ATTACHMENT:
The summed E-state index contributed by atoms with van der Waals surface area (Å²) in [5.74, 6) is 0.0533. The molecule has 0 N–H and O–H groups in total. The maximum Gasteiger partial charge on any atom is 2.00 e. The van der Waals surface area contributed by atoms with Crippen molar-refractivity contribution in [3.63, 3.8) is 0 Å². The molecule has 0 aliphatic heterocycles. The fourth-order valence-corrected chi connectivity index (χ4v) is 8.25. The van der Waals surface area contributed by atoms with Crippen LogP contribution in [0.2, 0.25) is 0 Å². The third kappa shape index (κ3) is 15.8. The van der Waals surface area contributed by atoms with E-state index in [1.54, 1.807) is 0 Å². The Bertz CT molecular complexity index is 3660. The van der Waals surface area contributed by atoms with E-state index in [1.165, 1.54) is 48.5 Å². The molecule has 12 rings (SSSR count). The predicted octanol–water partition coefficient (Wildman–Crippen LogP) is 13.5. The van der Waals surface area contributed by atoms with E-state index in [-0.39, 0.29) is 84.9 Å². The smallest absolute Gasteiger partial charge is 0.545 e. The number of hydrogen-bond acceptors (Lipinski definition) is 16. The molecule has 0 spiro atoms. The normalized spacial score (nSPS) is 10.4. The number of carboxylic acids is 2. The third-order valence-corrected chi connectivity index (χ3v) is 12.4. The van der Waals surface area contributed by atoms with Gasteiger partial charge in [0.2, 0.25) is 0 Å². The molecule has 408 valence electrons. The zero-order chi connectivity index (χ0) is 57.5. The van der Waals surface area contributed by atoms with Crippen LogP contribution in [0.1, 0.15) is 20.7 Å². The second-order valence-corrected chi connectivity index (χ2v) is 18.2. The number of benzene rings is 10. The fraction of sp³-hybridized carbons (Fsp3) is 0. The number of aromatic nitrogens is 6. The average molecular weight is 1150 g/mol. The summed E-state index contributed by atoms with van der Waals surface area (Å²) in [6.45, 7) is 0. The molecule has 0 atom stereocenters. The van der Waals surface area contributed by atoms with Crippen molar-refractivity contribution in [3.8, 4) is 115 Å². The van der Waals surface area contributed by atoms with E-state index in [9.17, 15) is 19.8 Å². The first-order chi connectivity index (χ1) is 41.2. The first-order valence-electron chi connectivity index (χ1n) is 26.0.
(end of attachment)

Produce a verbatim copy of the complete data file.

The summed E-state index contributed by atoms with van der Waals surface area (Å²) in [5.74, 6) is 0.0533. The molecule has 0 N–H and O–H groups in total. The maximum Gasteiger partial charge on any atom is 2.00 e. The van der Waals surface area contributed by atoms with Crippen molar-refractivity contribution in [3.63, 3.8) is 0 Å². The molecule has 0 aliphatic heterocycles. The fourth-order valence-corrected chi connectivity index (χ4v) is 8.25. The van der Waals surface area contributed by atoms with Crippen LogP contribution in [0.2, 0.25) is 0 Å². The third kappa shape index (κ3) is 15.8. The van der Waals surface area contributed by atoms with E-state index in [1.54, 1.807) is 0 Å². The Bertz CT molecular complexity index is 3660. The van der Waals surface area contributed by atoms with E-state index in [1.165, 1.54) is 48.5 Å². The molecule has 12 rings (SSSR count). The predicted octanol–water partition coefficient (Wildman–Crippen LogP) is 13.5. The van der Waals surface area contributed by atoms with E-state index in [-0.39, 0.29) is 84.9 Å². The smallest absolute Gasteiger partial charge is 0.545 e. The number of hydrogen-bond acceptors (Lipinski definition) is 16. The molecule has 0 spiro atoms. The normalized spacial score (nSPS) is 10.4. The number of carboxylic acids is 2. The third-order valence-corrected chi connectivity index (χ3v) is 12.4. The van der Waals surface area contributed by atoms with Gasteiger partial charge in [0.2, 0.25) is 0 Å². The molecule has 408 valence electrons. The zero-order chi connectivity index (χ0) is 57.5. The van der Waals surface area contributed by atoms with Crippen LogP contribution in [0.1, 0.15) is 20.7 Å². The second-order valence-corrected chi connectivity index (χ2v) is 18.2. The number of benzene rings is 10. The fraction of sp³-hybridized carbons (Fsp3) is 0. The number of aromatic nitrogens is 6. The average molecular weight is 1150 g/mol. The summed E-state index contributed by atoms with van der Waals surface area (Å²) in [6.45, 7) is 0. The molecule has 0 atom stereocenters. The van der Waals surface area contributed by atoms with Crippen molar-refractivity contribution in [3.8, 4) is 115 Å². The van der Waals surface area contributed by atoms with E-state index in [9.17, 15) is 19.8 Å². The first-order chi connectivity index (χ1) is 41.2. The first-order valence-electron chi connectivity index (χ1n) is 26.0.